"The most political decision you make is where you direct people’s eyes. In other words, what you show people, day in and day out, is political... And the most politically indoctrinating thing you can do to a human being is to show him, every day, that there can be no change. " WIM WENDERS
Monday, 9 October 2017
A Nobel Prize for Sanity?
The Nobel Peace Prize for the International Campaign to Abolish Nuclear Weapons (ICAN) is a wonderful tribute to the many millions of people around the world who have struggled over the years against the insanity of nuclear weapons.
Congratulations to the courageous and far-sighted organizers who founded the campaign! And Congratulations to all who are or have been part of the worldwide movement for nuclear disarmament!
The Nobel Prize is an affirmation not only of the goal of nuclear abolition but of the essential role of civil society activism in helping to achieve that goal.
The Nobel Committee similarly honored the role of citizen activism in 1985 when it awarded the Nobel Peace Prize to International Physicians for the Prevention of Nuclear War. The physicians’ movement played a central role in mobilizing public opinion against nuclear weapons at the time of the nuclear freeze movement in the U.S. and the disarmament campaigns of Europe. The Nobel Committee praised the role of the physicians for increasing public pressure against nuclear proliferation.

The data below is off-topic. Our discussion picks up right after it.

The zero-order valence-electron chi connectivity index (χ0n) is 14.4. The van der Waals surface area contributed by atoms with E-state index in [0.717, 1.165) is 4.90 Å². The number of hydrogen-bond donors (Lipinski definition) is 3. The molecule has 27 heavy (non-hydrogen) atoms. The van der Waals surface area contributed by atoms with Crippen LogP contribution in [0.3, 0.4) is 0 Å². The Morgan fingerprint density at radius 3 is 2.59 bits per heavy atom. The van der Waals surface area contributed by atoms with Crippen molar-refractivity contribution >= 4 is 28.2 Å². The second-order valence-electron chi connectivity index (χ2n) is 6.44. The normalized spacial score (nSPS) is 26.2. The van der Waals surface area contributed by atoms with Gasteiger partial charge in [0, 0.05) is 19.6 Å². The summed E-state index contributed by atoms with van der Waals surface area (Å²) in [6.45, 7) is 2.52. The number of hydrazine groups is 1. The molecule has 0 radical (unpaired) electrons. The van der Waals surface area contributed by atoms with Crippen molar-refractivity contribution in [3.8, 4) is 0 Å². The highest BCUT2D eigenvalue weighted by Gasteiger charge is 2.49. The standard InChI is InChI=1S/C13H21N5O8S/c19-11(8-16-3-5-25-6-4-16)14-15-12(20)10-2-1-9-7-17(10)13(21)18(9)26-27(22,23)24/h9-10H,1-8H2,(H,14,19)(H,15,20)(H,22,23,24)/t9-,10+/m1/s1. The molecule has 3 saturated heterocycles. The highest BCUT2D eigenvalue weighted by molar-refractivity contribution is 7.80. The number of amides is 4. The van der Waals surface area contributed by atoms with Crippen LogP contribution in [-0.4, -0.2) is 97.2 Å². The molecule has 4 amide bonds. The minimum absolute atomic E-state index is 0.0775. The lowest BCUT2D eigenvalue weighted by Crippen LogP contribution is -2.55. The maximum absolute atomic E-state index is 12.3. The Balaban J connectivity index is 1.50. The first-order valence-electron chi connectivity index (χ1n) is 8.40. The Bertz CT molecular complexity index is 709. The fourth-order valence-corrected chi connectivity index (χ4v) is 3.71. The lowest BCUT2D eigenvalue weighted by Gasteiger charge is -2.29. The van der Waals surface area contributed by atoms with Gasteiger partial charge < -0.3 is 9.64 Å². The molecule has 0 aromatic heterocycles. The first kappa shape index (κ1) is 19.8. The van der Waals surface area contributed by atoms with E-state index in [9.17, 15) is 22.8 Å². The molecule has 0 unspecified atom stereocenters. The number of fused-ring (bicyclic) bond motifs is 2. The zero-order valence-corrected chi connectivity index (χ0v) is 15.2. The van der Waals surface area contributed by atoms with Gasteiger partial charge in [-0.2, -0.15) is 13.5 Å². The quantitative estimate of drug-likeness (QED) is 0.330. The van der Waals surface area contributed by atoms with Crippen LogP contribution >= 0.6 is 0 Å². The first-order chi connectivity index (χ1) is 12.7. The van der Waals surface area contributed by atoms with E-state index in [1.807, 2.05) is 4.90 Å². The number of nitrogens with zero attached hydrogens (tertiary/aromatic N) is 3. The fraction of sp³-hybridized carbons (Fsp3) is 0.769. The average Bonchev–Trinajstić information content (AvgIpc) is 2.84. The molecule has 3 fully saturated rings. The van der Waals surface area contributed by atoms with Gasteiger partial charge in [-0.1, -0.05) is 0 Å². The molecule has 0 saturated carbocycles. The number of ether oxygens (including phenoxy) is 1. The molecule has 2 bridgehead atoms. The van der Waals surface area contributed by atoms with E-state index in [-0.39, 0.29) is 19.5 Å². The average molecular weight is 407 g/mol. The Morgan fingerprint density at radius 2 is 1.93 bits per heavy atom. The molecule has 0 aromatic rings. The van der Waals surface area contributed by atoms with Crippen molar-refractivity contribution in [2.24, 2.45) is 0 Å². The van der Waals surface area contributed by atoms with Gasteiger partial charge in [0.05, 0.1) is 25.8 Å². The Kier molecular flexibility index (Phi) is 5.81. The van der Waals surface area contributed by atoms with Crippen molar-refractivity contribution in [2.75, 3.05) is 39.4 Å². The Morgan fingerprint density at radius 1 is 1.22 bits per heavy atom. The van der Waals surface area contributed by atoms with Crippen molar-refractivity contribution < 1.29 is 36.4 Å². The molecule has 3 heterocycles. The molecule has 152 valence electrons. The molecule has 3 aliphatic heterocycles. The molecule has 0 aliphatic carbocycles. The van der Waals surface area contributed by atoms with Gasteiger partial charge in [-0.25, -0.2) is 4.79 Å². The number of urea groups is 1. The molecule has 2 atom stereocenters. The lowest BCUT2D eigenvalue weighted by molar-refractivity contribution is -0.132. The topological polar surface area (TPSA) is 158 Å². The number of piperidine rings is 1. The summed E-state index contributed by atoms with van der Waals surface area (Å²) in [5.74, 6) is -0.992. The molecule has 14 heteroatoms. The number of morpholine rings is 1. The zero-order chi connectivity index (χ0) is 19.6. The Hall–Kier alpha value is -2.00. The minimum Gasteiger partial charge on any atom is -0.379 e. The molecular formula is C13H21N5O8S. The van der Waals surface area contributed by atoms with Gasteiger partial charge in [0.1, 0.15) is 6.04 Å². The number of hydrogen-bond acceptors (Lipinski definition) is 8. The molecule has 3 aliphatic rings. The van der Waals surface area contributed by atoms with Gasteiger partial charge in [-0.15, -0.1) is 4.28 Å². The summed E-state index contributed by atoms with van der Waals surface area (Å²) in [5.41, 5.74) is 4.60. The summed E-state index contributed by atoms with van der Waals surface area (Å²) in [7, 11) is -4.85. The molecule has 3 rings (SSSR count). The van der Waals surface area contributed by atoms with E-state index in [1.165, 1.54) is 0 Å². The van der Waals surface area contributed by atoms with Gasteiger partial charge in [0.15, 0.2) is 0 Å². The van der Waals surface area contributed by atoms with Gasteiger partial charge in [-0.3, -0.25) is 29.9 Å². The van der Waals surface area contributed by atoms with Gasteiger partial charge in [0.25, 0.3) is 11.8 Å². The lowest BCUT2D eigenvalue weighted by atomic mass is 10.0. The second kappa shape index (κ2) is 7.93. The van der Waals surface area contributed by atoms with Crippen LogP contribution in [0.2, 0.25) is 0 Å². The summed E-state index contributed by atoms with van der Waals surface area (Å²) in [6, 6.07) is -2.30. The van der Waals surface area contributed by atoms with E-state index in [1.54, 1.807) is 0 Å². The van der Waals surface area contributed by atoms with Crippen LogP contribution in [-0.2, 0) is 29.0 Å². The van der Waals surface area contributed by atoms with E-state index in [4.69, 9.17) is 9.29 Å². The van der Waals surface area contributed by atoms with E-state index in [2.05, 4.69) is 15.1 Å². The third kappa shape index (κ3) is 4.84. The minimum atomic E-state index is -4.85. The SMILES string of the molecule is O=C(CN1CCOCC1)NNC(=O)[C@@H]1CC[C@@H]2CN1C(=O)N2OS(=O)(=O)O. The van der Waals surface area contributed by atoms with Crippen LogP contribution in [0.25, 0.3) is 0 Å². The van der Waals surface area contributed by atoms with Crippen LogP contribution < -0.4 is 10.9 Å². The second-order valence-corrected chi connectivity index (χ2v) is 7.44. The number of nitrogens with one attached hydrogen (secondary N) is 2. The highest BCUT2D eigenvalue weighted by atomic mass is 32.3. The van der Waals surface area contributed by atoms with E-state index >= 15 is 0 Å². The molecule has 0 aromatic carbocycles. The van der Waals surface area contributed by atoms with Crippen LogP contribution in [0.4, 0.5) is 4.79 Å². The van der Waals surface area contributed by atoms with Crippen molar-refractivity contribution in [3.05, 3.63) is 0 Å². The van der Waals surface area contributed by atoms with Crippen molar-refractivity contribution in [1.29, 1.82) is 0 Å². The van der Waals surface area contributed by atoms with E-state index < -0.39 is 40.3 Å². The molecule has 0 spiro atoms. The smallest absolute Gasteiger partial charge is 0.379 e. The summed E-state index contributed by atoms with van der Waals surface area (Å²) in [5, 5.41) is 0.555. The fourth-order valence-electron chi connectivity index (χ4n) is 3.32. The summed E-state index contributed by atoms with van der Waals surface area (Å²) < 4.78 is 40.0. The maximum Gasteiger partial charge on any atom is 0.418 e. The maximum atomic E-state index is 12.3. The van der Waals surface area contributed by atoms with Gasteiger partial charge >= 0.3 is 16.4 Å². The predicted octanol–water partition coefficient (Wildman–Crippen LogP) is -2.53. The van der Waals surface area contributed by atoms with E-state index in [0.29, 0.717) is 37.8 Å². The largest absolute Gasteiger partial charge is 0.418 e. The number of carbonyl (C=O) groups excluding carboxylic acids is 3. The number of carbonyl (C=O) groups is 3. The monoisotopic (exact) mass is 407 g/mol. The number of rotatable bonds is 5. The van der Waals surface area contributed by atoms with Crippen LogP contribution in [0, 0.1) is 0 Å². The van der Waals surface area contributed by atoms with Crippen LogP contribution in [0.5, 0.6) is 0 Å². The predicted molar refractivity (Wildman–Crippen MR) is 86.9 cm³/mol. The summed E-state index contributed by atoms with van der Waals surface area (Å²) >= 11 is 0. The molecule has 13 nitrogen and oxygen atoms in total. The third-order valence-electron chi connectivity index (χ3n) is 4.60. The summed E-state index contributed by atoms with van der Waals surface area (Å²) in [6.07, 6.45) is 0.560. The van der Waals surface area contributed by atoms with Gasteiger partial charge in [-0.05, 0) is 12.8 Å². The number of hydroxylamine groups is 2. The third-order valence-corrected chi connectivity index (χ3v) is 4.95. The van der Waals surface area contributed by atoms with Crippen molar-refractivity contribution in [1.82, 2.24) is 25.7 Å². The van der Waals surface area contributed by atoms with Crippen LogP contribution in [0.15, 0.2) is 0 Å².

In its statement this week the Nobel Committee honors ICAN for drawing attention to the catastrophic humanitarian consequences of any use of nuclear weapons and for groundbreaking efforts to build support for the recently adopted UN Treaty to Ban Nuclear Weapons.
The humanitarian issue has been crucial to the ICAN strategy and has helped to broaden the framework for addressing nuclear weapons issues. It shifts the focus from arcane conceptions of national security to the urgency of saving lives and preventing human suffering. ICAN’s emphasis on humanitarian issues follows the model of the International Campaign to Ban Landmines, which won the Nobel Peace Prize in 1997.
Leaders of the nuclear weapons states will ignore or scoff at this awarding of the Nobel Prize, but we will not be misled or deterred from continuing the struggle for nuclear abolition.
President Dwight Eisenhower once said, “I think that people want peace so much that one of these days governments had better get out of the way and let them have it.”
With this latest Nobel Peace Prize perhaps we have moved a step closer to that day.